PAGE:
How to Use Web Analytics with a Service-Minded Mentality

Objections abound when it come to tracking, analyzing, and acting on church website data.

Confusion about where to start, faulty beliefs about data application, and dreaded assumptions lead many a church worker to believe web stats don’t matter.

Au contraire, my web friends. Tracking website data is not only a necessity, it enables you to serve your congregation better.

How? Read on, reader. Here’s how to use analytics with a service-minded mentality.

Attract more visitors to your church.

The more people are able to find your site, the greater the chances they’ll come to visit you on the weekends. The number of people who found out about their church website using a search engine increased 91% from 2009 to 2012.(Tweet this!)

Data analytics platforms like Google Analytics can show you the search engine terms people are plugging in to find your site. Maybe they’re accurate (e.g. “des moines church,” “lutheran,” etc.). But maybe they’re not (e.g. “san diego pet store,” “community center,” etc.).

You’ll never known unless you dig in and find out. You could have a wayward meta tag feeding Google the wrong info, thus diverting would-be visitors from your site (and, unfortunately, your church).

Optimizing your search results, along with your site speed and information architecture, allow would-be visitors to easily find you on the web. Doing so greatly increases the chance they’ll visit, thereby enlarging your church community.

Increase participation in programs and events.

Knowing where the bottlenecks are on your website is critical for understanding what community members want online. For instance, after working with MonkDev, Biltmore Baptist has a clear, visual picture of where their returning visitors are going:

This information allows the church to craft a website experience that keeps users looking and connected. Knowing what your people want—sometimes even before the event occurs—can help you intelligently allocate resources moving forward.

Build a website that produces disciples.

Our research shows the more church members interact with the website, the more likely they are to feel like a part of the larger community. Isn’t that interesting? When the website serves as a hub which facilitates community, people feel like they belong.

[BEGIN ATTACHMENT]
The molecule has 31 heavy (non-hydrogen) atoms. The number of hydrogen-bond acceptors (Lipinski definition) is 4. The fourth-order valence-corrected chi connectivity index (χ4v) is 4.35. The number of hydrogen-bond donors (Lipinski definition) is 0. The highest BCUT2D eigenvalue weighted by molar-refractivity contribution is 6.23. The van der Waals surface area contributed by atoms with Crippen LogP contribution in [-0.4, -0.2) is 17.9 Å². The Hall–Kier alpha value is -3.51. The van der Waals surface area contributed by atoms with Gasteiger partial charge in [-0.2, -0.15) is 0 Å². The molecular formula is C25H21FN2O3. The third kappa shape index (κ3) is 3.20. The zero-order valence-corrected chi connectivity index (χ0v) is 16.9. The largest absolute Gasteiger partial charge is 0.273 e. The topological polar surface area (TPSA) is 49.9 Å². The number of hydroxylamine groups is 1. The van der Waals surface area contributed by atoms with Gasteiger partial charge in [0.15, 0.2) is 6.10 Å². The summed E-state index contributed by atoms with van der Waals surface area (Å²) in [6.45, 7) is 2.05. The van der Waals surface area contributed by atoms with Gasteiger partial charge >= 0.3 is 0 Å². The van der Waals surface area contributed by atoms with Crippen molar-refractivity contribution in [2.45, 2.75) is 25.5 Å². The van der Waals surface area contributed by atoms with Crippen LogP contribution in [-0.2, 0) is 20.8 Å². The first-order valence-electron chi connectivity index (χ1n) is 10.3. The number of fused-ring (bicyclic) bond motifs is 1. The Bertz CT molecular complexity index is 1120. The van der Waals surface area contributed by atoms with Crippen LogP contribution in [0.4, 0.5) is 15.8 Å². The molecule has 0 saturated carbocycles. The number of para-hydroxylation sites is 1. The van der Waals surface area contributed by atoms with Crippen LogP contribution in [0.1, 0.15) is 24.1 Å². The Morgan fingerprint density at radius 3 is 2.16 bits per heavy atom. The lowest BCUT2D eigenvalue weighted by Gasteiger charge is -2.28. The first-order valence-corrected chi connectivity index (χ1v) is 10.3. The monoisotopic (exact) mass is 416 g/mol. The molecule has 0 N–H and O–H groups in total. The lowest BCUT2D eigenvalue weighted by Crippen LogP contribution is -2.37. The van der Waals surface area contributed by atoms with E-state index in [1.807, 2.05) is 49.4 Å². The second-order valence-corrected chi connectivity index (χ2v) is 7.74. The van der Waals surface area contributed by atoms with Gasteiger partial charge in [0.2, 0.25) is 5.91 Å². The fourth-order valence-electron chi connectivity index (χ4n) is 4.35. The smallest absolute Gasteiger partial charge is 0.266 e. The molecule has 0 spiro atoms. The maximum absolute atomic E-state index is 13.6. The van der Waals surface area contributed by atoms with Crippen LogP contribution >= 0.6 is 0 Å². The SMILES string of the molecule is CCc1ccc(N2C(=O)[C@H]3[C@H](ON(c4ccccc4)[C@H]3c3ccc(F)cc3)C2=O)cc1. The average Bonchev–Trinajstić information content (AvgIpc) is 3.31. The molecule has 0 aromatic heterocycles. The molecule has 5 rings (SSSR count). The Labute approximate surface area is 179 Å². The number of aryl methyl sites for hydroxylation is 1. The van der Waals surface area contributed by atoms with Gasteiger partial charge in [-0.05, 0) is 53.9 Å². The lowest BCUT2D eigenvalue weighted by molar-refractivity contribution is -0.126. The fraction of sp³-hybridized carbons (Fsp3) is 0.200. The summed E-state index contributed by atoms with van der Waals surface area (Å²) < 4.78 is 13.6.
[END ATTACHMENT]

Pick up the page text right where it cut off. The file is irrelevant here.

Creating a website where participation occurs doesn’t happen by accident. It’s something we call Mission Process Design: intentionally crafting an online discipleship path for users. This means the website actually moves people from newcomer, to participant, to engaged member, to all-star volunteer.

Again, a church doesn’t stumble into effective Mission Process Design. It takes hard work, winnowing the essence of your mission down with clarity, and translating your discipleship process to the web.

But it can (and does) happen. We’ve seen it with our own eyes. But it takes a commitment to data and finding out what’s actually working. The results, friends, are astounding. (In fact, you can find out if Ministry Process Design is right for your church.


Service doesn’t only happen on Sunday morning. Digging into church website data should be on the same level as serving as a greeter, volunteering in a soup kitchen, or leading a group Bible study for high school students. If you’re not sure where to start, let us help. Either way, your congregation deserves a website that works.

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Justin Wise

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Recent Comments
What happens when u dont have a meeting place any more. And u was forced out because the buliding wasnt available any more.
— Debra
If someone wants entertainment they're going to the wrong place. Church is not a place for entertainment...or in my opinion a barrage of coffee and donuts. Why are churches today bringing the world INTO them? Then there's the thing with children...age appropriate??? These little guys can pick stuff up in service. Besides Jesus said Suffer little children, and forbid them not, to come unto me: for of such is the kingdom of heaven. Mt. 19:14.
— Laurie
I love the intentionality here as well as the challenge to look at the data. That's missing so many times. I would like to offer a contrarian's take. Church members and regular attenders have so many ways to get information: Announcements, bulletins, social channels, relationships, and email being among the options. But brand new people are likely going to check out the website and that's it. It might be wiser for churches with limited time and resources to focus their website almost exclusively to guests. This group of people isn't looking for a calendar of events but wants to know about regular programs. They probably aren't interested in watching all of the messages but instead may want to preview one of the services. For the times we need church members to go to websites (sign up for camp, join a group, etc), we're probably better off designing and promoting a specific page rather than cluttering up the homepage.
— Michael Lukaszewski (@mlukaszewski)

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